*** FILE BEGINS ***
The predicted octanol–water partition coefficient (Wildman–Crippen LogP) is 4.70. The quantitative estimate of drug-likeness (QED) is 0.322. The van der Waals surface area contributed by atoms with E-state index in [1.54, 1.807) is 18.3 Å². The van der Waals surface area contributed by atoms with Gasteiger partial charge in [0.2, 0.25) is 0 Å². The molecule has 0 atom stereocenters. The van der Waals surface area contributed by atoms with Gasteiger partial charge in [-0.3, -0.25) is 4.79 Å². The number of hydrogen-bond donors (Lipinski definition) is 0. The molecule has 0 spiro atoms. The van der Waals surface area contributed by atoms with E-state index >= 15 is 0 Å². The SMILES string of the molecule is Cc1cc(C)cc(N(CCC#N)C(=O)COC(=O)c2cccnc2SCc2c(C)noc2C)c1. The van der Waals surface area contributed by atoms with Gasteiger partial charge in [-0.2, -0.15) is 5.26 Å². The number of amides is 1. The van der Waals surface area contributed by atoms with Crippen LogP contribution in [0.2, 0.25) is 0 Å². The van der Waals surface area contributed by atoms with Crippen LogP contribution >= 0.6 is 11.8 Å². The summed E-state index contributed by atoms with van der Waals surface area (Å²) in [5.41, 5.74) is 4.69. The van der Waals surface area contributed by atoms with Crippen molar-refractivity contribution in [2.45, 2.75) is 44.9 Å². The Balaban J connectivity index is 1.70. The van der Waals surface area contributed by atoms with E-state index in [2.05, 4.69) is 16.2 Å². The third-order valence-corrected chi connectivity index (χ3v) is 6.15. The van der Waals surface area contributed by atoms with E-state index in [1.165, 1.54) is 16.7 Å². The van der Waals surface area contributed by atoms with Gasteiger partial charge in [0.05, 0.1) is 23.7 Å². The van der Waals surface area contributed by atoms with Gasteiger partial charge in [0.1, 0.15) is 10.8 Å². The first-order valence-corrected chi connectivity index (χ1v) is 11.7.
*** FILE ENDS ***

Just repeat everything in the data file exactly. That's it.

The predicted octanol–water partition coefficient (Wildman–Crippen LogP) is 4.70. The quantitative estimate of drug-likeness (QED) is 0.322. The van der Waals surface area contributed by atoms with E-state index in [1.54, 1.807) is 18.3 Å². The van der Waals surface area contributed by atoms with Gasteiger partial charge in [0.2, 0.25) is 0 Å². The molecule has 0 atom stereocenters. The van der Waals surface area contributed by atoms with Gasteiger partial charge in [-0.3, -0.25) is 4.79 Å². The number of hydrogen-bond donors (Lipinski definition) is 0. The molecule has 0 spiro atoms. The van der Waals surface area contributed by atoms with E-state index >= 15 is 0 Å². The SMILES string of the molecule is Cc1cc(C)cc(N(CCC#N)C(=O)COC(=O)c2cccnc2SCc2c(C)noc2C)c1. The van der Waals surface area contributed by atoms with Gasteiger partial charge in [-0.2, -0.15) is 5.26 Å². The number of amides is 1. The van der Waals surface area contributed by atoms with Crippen LogP contribution in [0.2, 0.25) is 0 Å². The van der Waals surface area contributed by atoms with Crippen LogP contribution >= 0.6 is 11.8 Å². The summed E-state index contributed by atoms with van der Waals surface area (Å²) in [5.41, 5.74) is 4.69. The van der Waals surface area contributed by atoms with Crippen molar-refractivity contribution in [2.45, 2.75) is 44.9 Å². The Balaban J connectivity index is 1.70. The van der Waals surface area contributed by atoms with E-state index in [2.05, 4.69) is 16.2 Å². The third-order valence-corrected chi connectivity index (χ3v) is 6.15. The van der Waals surface area contributed by atoms with E-state index in [1.165, 1.54) is 16.7 Å². The van der Waals surface area contributed by atoms with Gasteiger partial charge in [0.05, 0.1) is 23.7 Å². The van der Waals surface area contributed by atoms with Gasteiger partial charge in [0.1, 0.15) is 10.8 Å². The first-order valence-corrected chi connectivity index (χ1v) is 11.7.